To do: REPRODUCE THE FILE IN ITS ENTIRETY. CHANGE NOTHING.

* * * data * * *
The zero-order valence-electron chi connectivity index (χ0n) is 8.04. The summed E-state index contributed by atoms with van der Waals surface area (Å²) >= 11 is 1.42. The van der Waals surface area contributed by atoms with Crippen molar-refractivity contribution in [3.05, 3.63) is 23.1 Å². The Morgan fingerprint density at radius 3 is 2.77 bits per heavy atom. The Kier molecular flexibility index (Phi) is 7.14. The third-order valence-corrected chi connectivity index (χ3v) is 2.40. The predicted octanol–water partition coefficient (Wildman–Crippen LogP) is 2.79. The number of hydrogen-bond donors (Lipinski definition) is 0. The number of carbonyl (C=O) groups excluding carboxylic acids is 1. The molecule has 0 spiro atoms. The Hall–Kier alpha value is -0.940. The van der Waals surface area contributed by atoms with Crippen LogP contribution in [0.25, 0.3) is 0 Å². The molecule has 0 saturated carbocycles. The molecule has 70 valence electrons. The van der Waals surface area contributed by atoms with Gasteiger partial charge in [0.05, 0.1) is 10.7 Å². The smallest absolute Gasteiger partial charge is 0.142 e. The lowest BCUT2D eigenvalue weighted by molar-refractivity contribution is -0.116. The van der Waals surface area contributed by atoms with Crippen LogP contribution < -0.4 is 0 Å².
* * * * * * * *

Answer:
The zero-order valence-electron chi connectivity index (χ0n) is 8.04. The summed E-state index contributed by atoms with van der Waals surface area (Å²) >= 11 is 1.42. The van der Waals surface area contributed by atoms with Crippen molar-refractivity contribution in [3.05, 3.63) is 23.1 Å². The Morgan fingerprint density at radius 3 is 2.77 bits per heavy atom. The Kier molecular flexibility index (Phi) is 7.14. The third-order valence-corrected chi connectivity index (χ3v) is 2.40. The predicted octanol–water partition coefficient (Wildman–Crippen LogP) is 2.79. The number of hydrogen-bond donors (Lipinski definition) is 0. The number of carbonyl (C=O) groups excluding carboxylic acids is 1. The molecule has 0 spiro atoms. The Hall–Kier alpha value is -0.940. The van der Waals surface area contributed by atoms with Crippen LogP contribution in [0.25, 0.3) is 0 Å². The molecule has 0 saturated carbocycles. The molecule has 70 valence electrons. The van der Waals surface area contributed by atoms with Gasteiger partial charge in [0.05, 0.1) is 10.7 Å². The smallest absolute Gasteiger partial charge is 0.142 e. The lowest BCUT2D eigenvalue weighted by molar-refractivity contribution is -0.116. The van der Waals surface area contributed by atoms with Crippen LogP contribution < -0.4 is 0 Å².